Brothers in Arms,Brothers In Arms: Earned In Blood Review

Brothers in Arms,Brothers In Arms: Earned In Blood Info


  • N/A


  • N/A


  • Ubisoft


  • Gearbox

Release Date

  • 12/31/1969
  • Out Now


  • PC
  • PS2
  • Xbox


Still my brother’s keeper.

If it feels like you just left the European theater of operations, you’re absolutely right. Earned in Blood, the follow up to Gearbox’s awesome WWII shooter Brothers in Arms: Road to Hill 30, makes an appearance a mere seven months after the original game stormed gamer beaches.

With such a short period in between releases, you can bet your BAR that one of two things happened: either this is a piece of junk that was pushed out the door because of the popularity of the first game, or it’s pretty much the same as the first game. Fortunately for FPS war nuts, it’s the latter. Like Quentin Tarantino’s Kill Bill double feature, it seems as though the guys in charge of Brothers in Arms simply didn’t have the time or space to pack everything they wanted into one box. With Earned in Blood, they get the chance to continue the epic saga of the U.S. Army Paratroopers in WWII.

Earned in Blood actually picks up during the events of the previous game, but from the perspective of Cpl. Joe Hartsock, a soldier whose path crossed Sgt. Matt Baker on the Road to Hill 30. The entire game is told by Hartsock as a flashback, though when the bullets are flying, you’ll forget all about it.

It sure doesn’t take long to get to the action. Even if you never visited Road to Hill 30, you’ll be out in the field like a top squad leader in no time thanks to the game’s simple command structure. With the efficient point and click command cursor, you can move squads under your command to specific positions, rally to your point or fire on enemy encampments. It’s a bummer that you can only give commands to the squad rather than individual soldiers, but this system still works well.

And it’s a good thing it does, because the entire game is based on the simple principle of find, fix and flank. For the majority of the game, you control two squads: a fire team and an assault team (occasionally you’ll also have control of a tank squad). Regardless of the squad, the gameplay follows the flow of locating the enemy, fixing them in place with suppression fire, then moving into position and flanking them with the assault squad.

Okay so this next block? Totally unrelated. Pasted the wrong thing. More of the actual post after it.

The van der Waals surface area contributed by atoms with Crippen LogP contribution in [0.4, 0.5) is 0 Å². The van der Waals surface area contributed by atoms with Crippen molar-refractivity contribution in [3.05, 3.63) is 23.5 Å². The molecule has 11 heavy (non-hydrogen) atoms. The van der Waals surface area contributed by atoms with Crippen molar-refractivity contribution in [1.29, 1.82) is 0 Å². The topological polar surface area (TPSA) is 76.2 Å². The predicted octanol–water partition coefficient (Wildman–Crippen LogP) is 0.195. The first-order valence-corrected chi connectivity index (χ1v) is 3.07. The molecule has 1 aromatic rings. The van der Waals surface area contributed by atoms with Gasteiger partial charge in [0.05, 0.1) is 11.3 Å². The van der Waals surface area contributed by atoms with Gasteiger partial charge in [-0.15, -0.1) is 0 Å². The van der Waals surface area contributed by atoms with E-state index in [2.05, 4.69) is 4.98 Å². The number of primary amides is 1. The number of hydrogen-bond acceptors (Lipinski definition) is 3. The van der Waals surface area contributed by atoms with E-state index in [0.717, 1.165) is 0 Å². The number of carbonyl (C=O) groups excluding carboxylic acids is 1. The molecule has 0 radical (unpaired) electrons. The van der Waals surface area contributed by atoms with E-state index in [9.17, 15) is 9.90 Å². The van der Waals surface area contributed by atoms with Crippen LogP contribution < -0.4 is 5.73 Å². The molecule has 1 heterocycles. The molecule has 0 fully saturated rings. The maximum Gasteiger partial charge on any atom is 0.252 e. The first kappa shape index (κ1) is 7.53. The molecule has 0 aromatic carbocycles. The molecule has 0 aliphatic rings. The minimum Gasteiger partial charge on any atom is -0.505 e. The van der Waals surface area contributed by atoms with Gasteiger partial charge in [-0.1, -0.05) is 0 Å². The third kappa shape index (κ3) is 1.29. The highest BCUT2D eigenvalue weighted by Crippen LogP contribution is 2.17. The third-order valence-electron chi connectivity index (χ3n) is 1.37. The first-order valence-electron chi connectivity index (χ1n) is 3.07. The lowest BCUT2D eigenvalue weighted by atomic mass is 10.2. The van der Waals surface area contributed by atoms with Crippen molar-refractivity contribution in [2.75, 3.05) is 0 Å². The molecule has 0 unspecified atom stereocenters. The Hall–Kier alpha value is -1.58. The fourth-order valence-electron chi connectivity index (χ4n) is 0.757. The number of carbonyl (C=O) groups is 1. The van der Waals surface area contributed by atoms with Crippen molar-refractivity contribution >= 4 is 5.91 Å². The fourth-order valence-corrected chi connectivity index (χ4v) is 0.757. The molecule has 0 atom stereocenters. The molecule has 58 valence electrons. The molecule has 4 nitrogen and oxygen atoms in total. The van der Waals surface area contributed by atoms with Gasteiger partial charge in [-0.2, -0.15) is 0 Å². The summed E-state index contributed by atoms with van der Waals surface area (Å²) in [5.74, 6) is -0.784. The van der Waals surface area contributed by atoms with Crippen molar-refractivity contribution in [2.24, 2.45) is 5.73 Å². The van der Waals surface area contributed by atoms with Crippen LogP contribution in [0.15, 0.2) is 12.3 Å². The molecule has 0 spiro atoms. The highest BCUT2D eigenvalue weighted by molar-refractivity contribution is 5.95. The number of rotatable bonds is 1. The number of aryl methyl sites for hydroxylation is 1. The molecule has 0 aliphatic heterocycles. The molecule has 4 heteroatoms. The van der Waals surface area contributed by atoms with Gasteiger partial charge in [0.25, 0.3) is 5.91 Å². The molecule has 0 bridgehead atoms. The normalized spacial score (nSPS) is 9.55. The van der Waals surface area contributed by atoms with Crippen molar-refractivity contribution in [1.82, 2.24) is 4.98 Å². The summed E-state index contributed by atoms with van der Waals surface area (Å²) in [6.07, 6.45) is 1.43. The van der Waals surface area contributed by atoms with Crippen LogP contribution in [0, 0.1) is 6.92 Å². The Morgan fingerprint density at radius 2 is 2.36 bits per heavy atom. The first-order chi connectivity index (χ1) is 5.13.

But despite the seemingly simple strategy, Earned in Blood is anything but easy. Thanks to a bump up in the game’s A.I., enemies are smarter than before. Rather than just hanging out in whatever bunker they’ve hunkered down in, the bad guys can and will abandon ship to make for better cover. They’ll react to your movements appropriately, adhering less to scripted actions than most of their WWII game cousins. Then again, they also have a weird psychic ability to instantly find your position as soon as you fire the first shot, no matter how good your cover is. It adds some spice to the challenge but occasionally gets annoying.

Another minor A.I. quirk happens with your own men. While the allied A.I. usually performs well, every so often a member of your squad will go rogue and freak out. This seems to happen most when there isn’t enough available cover; one of your guys will set up in front of the cover rather than trying to sit back or perhaps drop to the ground. I suppose that this sort of in-the-thick-of-battle confusion has real-world precedent, but with the rest of the A.I. working so well, it feels out of place.

In spite of these issues, the Story mode in Earned in Blood admirably continues the Brothers in Arms tradition of serious action and strategic field craft. All of the great features like good squad control and authentic presentation from the first game are implanted firmly in this edition.

Where the main mode remains mostly the same, the multiplayer opportunities have been kicked up a notch. New for Earned in Blood is Skirmish mode. This allows you to set up games across ten different maps and four different types, including Objective, Timed Assault, Defense and Tour of Duty. All four are interesting and good fun, especially the challenging Tour of Duty, which throws you into a five mission challenge with one life and one squad. These are also available as single-player games, but naturally are much more rewarding when played co-operatively.

The multiplayer mode found in Road to Hill 30 makes a return as well, allowing you to slug it out with an opponent on opposite sides of an objective-based mission. There are more maps to keep you busy, but the process is still the same. Just command your squads into the best positions and take the other side down.

The PC version plays a bit better than the Xbox; FPS vets may prefer the mouse and keyboard combo over the use of the controller. Make no mistake, though – the Xbox version is no slouch and easily holds its own. Close-quarters combat is rougher around the edges since console controller sensitivity can’t compare to a good mouse, but the experience is hardly worse for wear.

The same can be said of the terrific delivery. Brothers in Arms was a beautiful game thanks to great graphics and outstanding voice-work, and Earned in Blood doesn’t stray far from that shiny path. As it is less than a year old, the engine still looks great, and the voices and soundtrack are just as pleasing as they were original.

In turn, Brothers in Arms: Earned in Blood does a good job of picking up where its predecessor left off’such a good job, in fact, that it feels as if we never left the field of battle. Even with the improvements to the A.I. and enhanced multiplayer experience, the game feels more like an expansion pack than a stand-alone product. Don’t let that stop you from donning your helmet for another firefight, though. This is still one helluva soldier.


Improved A.I.
Enhanced Multiplayer
Same great presentation
Same Impressive Control
Pretty much the same game
Which came out earlier this year